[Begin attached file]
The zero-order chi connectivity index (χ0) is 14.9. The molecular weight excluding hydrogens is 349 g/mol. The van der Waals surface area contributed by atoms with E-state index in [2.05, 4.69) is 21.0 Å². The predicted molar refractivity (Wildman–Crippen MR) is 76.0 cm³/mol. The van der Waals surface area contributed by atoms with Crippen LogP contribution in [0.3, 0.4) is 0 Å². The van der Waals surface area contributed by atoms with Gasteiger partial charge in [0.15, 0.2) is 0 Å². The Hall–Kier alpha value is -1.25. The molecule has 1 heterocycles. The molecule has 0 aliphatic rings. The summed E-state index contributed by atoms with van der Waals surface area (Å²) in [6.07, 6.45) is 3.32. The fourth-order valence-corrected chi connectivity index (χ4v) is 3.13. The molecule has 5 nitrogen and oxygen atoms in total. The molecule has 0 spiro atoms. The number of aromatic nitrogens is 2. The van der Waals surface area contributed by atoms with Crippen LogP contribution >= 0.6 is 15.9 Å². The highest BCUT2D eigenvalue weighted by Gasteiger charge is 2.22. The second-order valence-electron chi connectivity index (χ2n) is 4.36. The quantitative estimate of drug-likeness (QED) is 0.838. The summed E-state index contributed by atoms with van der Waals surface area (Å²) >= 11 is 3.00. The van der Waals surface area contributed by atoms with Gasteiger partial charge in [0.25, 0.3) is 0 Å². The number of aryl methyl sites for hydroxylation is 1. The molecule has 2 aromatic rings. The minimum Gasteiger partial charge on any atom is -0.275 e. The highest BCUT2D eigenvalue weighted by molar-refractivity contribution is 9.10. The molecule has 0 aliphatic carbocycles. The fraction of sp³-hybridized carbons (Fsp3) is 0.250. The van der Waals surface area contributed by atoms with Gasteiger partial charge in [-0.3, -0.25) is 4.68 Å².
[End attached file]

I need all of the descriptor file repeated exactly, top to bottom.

The zero-order chi connectivity index (χ0) is 14.9. The molecular weight excluding hydrogens is 349 g/mol. The van der Waals surface area contributed by atoms with E-state index in [2.05, 4.69) is 21.0 Å². The predicted molar refractivity (Wildman–Crippen MR) is 76.0 cm³/mol. The van der Waals surface area contributed by atoms with Crippen LogP contribution in [0.3, 0.4) is 0 Å². The van der Waals surface area contributed by atoms with Gasteiger partial charge in [0.15, 0.2) is 0 Å². The Hall–Kier alpha value is -1.25. The molecule has 1 heterocycles. The molecule has 0 aliphatic rings. The summed E-state index contributed by atoms with van der Waals surface area (Å²) in [6.07, 6.45) is 3.32. The fourth-order valence-corrected chi connectivity index (χ4v) is 3.13. The molecule has 5 nitrogen and oxygen atoms in total. The molecule has 0 spiro atoms. The number of aromatic nitrogens is 2. The van der Waals surface area contributed by atoms with Crippen LogP contribution >= 0.6 is 15.9 Å². The highest BCUT2D eigenvalue weighted by Gasteiger charge is 2.22. The second-order valence-electron chi connectivity index (χ2n) is 4.36. The quantitative estimate of drug-likeness (QED) is 0.838. The summed E-state index contributed by atoms with van der Waals surface area (Å²) >= 11 is 3.00. The van der Waals surface area contributed by atoms with Gasteiger partial charge in [0.25, 0.3) is 0 Å². The number of aryl methyl sites for hydroxylation is 1. The molecule has 2 aromatic rings. The minimum Gasteiger partial charge on any atom is -0.275 e. The highest BCUT2D eigenvalue weighted by molar-refractivity contribution is 9.10. The molecule has 0 aliphatic carbocycles. The fraction of sp³-hybridized carbons (Fsp3) is 0.250. The van der Waals surface area contributed by atoms with Gasteiger partial charge in [-0.3, -0.25) is 4.68 Å².